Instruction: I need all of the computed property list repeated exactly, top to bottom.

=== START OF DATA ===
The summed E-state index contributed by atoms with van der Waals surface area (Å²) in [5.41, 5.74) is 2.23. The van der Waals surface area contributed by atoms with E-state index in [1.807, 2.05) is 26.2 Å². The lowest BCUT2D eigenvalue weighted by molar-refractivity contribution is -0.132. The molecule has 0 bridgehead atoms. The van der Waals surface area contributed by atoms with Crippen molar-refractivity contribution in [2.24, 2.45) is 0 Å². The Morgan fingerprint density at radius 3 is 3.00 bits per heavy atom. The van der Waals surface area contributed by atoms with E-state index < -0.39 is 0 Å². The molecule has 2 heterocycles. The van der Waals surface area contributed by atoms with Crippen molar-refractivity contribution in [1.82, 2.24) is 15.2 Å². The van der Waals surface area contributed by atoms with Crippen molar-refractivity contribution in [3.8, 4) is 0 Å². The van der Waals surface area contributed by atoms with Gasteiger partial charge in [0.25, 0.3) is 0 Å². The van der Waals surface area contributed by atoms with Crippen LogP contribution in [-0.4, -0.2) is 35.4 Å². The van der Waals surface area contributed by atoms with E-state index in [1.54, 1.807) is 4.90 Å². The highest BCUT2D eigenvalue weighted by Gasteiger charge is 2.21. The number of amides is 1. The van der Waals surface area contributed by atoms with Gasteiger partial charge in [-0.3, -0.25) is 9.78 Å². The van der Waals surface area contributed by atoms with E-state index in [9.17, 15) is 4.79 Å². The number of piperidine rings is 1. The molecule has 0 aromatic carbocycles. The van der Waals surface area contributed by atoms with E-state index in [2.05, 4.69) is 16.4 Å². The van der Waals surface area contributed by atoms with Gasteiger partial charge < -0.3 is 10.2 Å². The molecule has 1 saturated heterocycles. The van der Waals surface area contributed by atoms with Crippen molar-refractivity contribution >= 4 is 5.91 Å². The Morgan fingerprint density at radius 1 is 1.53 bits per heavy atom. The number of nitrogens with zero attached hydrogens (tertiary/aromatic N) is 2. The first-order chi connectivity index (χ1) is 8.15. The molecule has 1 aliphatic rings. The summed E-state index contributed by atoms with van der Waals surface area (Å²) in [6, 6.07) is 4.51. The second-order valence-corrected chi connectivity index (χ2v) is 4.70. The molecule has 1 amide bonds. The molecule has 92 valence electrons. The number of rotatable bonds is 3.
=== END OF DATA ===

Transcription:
The summed E-state index contributed by atoms with van der Waals surface area (Å²) in [5.41, 5.74) is 2.23. The van der Waals surface area contributed by atoms with E-state index in [1.807, 2.05) is 26.2 Å². The lowest BCUT2D eigenvalue weighted by molar-refractivity contribution is -0.132. The molecule has 0 bridgehead atoms. The van der Waals surface area contributed by atoms with Crippen molar-refractivity contribution in [2.24, 2.45) is 0 Å². The Morgan fingerprint density at radius 3 is 3.00 bits per heavy atom. The van der Waals surface area contributed by atoms with E-state index < -0.39 is 0 Å². The molecule has 2 heterocycles. The van der Waals surface area contributed by atoms with Crippen molar-refractivity contribution in [1.82, 2.24) is 15.2 Å². The van der Waals surface area contributed by atoms with Crippen molar-refractivity contribution in [3.8, 4) is 0 Å². The van der Waals surface area contributed by atoms with Gasteiger partial charge in [0.25, 0.3) is 0 Å². The van der Waals surface area contributed by atoms with Crippen LogP contribution in [-0.4, -0.2) is 35.4 Å². The van der Waals surface area contributed by atoms with E-state index in [1.54, 1.807) is 4.90 Å². The highest BCUT2D eigenvalue weighted by Gasteiger charge is 2.21. The number of amides is 1. The van der Waals surface area contributed by atoms with Gasteiger partial charge in [-0.3, -0.25) is 9.78 Å². The van der Waals surface area contributed by atoms with E-state index in [9.17, 15) is 4.79 Å². The number of piperidine rings is 1. The molecule has 0 aromatic carbocycles. The van der Waals surface area contributed by atoms with E-state index in [2.05, 4.69) is 16.4 Å². The van der Waals surface area contributed by atoms with Gasteiger partial charge < -0.3 is 10.2 Å². The molecule has 1 saturated heterocycles. The van der Waals surface area contributed by atoms with Crippen molar-refractivity contribution >= 4 is 5.91 Å². The Morgan fingerprint density at radius 1 is 1.53 bits per heavy atom. The number of nitrogens with zero attached hydrogens (tertiary/aromatic N) is 2. The first-order chi connectivity index (χ1) is 8.15. The molecule has 1 aliphatic rings. The summed E-state index contributed by atoms with van der Waals surface area (Å²) in [6, 6.07) is 4.51. The second-order valence-corrected chi connectivity index (χ2v) is 4.70. The molecule has 1 amide bonds. The molecule has 92 valence electrons. The number of rotatable bonds is 3.